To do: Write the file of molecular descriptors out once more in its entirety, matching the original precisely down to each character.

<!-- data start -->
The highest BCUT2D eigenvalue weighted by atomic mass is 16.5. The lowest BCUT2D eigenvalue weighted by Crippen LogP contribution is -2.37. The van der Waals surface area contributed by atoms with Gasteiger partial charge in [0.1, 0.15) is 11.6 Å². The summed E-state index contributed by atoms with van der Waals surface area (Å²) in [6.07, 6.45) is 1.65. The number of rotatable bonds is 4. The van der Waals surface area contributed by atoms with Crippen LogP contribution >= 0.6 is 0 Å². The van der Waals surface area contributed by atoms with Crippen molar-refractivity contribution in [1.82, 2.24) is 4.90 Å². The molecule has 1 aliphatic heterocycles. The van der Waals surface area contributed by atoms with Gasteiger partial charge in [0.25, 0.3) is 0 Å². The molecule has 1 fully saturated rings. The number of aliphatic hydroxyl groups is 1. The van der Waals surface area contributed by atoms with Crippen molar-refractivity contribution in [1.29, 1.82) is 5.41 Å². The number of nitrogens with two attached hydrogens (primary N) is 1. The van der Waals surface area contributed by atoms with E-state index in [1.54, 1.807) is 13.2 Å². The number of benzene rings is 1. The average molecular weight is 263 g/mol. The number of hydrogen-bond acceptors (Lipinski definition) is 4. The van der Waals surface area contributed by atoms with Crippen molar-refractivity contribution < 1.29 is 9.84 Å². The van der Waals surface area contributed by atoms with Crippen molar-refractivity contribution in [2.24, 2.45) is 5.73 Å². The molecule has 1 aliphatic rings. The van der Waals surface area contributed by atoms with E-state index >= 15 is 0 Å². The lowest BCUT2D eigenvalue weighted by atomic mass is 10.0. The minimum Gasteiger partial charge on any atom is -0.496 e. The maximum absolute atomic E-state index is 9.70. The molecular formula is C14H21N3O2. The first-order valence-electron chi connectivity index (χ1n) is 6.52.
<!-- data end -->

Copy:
The highest BCUT2D eigenvalue weighted by atomic mass is 16.5. The lowest BCUT2D eigenvalue weighted by Crippen LogP contribution is -2.37. The van der Waals surface area contributed by atoms with Gasteiger partial charge in [0.1, 0.15) is 11.6 Å². The summed E-state index contributed by atoms with van der Waals surface area (Å²) in [6.07, 6.45) is 1.65. The number of rotatable bonds is 4. The van der Waals surface area contributed by atoms with Crippen LogP contribution >= 0.6 is 0 Å². The van der Waals surface area contributed by atoms with Crippen molar-refractivity contribution in [1.82, 2.24) is 4.90 Å². The molecule has 1 aliphatic heterocycles. The van der Waals surface area contributed by atoms with Gasteiger partial charge in [0.25, 0.3) is 0 Å². The molecule has 1 fully saturated rings. The number of aliphatic hydroxyl groups is 1. The van der Waals surface area contributed by atoms with Crippen molar-refractivity contribution in [1.29, 1.82) is 5.41 Å². The number of nitrogens with two attached hydrogens (primary N) is 1. The van der Waals surface area contributed by atoms with E-state index in [1.54, 1.807) is 13.2 Å². The number of benzene rings is 1. The average molecular weight is 263 g/mol. The number of hydrogen-bond acceptors (Lipinski definition) is 4. The van der Waals surface area contributed by atoms with Crippen molar-refractivity contribution < 1.29 is 9.84 Å². The van der Waals surface area contributed by atoms with Crippen molar-refractivity contribution in [2.24, 2.45) is 5.73 Å². The molecule has 1 aliphatic rings. The van der Waals surface area contributed by atoms with E-state index >= 15 is 0 Å². The lowest BCUT2D eigenvalue weighted by atomic mass is 10.0. The minimum Gasteiger partial charge on any atom is -0.496 e. The maximum absolute atomic E-state index is 9.70. The molecular formula is C14H21N3O2. The first-order valence-electron chi connectivity index (χ1n) is 6.52.